28. The defendant was then transported to the Allegheny County
Jail by Pittsburgh Police Officer Kenney and Ross.
29. During defendant's processing at the jail, Corrections
Officer John Colbert told the defendant to empty his pockets.
When the officer removed an additional clear plastic baggie
containing 25.40 grams of crack cocaine from defendant's right
front jacket pocket, defendant stated, "that's not my ounce." Tr.
II. Conclusions of Law
A. Vehicle Stop
1. The United States Supreme Court has held that "the decision
to stop an automobile is reasonable where the police have
probable cause to believe that a traffic violation has occurred."
Whren v. United States, 517 U.S. 806, 810 (1996), citing
Delaware v. Prouse, 440 U.S. 648, 659 (1979).
2. Because this Court has found that Officers Pires and Kavals
witnessed Mickens violating two traffic laws under the
Pennsylvania Motor Vehicle Code, (stop sign violation and driving
an unregistered vehicle), Officers Pires and Kavals possessed the
requisite probable cause to believe that a traffic violation had
3. Accordingly, the stop of Mickens on October 10, 2004 was
supported by probable cause and was therefore constitutionally permissible.
B. Arrest of Defendant
1. Based upon the facts set forth hereinabove, including that
Officer Kavals witnessed defendant stuffing the McDonald's bag
with what appeared to be crack cocaine, the Pittsburgh Police
Officer possessed probable cause to arrest the defendant.
2. Probable cause exists whenever reasonably trustworthy
information or circumstances within a police's officer knowledge
are sufficient to warrant a prudent person to conclude that an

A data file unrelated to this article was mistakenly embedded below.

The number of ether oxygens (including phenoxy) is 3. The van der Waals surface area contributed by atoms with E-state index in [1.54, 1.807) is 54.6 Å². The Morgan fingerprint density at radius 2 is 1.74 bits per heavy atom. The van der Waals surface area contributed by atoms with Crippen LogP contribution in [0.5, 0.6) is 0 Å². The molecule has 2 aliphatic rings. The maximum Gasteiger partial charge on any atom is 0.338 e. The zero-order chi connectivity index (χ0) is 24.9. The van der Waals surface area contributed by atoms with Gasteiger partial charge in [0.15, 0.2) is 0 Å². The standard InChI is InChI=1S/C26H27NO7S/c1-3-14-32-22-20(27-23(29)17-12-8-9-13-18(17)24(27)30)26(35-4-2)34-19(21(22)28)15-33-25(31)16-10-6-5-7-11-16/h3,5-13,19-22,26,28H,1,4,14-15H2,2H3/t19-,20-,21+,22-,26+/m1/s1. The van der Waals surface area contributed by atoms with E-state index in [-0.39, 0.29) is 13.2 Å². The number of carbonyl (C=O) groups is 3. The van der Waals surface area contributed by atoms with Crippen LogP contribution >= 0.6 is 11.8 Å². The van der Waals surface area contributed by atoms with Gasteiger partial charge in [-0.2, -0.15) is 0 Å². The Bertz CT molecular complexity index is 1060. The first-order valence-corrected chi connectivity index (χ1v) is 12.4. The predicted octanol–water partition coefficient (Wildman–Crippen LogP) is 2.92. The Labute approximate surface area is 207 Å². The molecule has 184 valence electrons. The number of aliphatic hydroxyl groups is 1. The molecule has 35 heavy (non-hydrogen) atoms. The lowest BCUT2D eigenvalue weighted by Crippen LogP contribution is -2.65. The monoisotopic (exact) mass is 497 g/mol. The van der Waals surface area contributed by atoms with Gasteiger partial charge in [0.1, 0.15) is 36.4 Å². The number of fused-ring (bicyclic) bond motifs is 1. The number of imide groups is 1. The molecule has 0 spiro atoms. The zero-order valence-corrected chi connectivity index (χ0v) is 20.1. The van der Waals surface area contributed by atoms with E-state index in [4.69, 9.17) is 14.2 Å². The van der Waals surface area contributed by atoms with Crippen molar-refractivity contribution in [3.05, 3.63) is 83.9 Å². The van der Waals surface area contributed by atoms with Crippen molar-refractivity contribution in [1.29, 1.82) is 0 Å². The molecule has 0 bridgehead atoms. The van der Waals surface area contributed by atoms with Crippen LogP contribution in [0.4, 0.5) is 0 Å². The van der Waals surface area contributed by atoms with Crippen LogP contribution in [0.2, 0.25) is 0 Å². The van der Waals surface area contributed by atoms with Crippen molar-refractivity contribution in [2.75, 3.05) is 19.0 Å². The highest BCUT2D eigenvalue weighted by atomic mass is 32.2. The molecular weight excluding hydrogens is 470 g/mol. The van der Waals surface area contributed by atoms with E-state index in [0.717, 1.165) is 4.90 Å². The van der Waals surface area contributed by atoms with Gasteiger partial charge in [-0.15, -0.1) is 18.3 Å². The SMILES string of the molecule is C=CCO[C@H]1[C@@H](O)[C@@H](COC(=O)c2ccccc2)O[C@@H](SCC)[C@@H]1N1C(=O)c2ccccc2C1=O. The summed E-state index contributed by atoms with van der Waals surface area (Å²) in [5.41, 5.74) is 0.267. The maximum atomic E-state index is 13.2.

offense has been committed by the person being arrested. Beck v.
State of Ohio, 379 U.S. 89, 91 (1964). The validity of an arrest
is determined by the law of the state where the arrest occurred.
Ker v. California, 374 U.S. 23, 37 (1963).
3. "The determination of whether probable cause exists for a
warrantless arrest is fundamentally a factual analysis which that
be performed by the officers at the scene." United States v.
Glasser, 750 F.2d 1197, 1206 (3d Cir. 1984). It is this Court's
duty to determine whether the objective facts available to these
officers at the time of defendant's arrest were sufficient to
justify a reasonable belief that an offense was being committed.
4. This Court finds that Officer Kavals possessed the requisite
"reasonably trustworthy information" to conclude that a drug
offense had been committed by defendant, and accordingly, Officer
Kavals properly placed defendant under arrest. Beck,
379 U.S. at 91.
C. The Vehicle Search
1. The general rule is that searches conducted outside the
judicial process, without prior approval by a judge or
magistrate, are per se unreasonable under the Fourth Amendment.
California v. Acevedo, 500 U.S. 565, 580 (1991). 2. There are, however, exceptions to that rule. One
well-established exception, entitled the "automobile exception,"
provides that the police may conduct a warrantless search of a
car, provided that they have probable cause to believe that the
vehicle contains evidence of criminal activity. Carroll v.
United States, 267 U.S. 132, 158-59 (1925).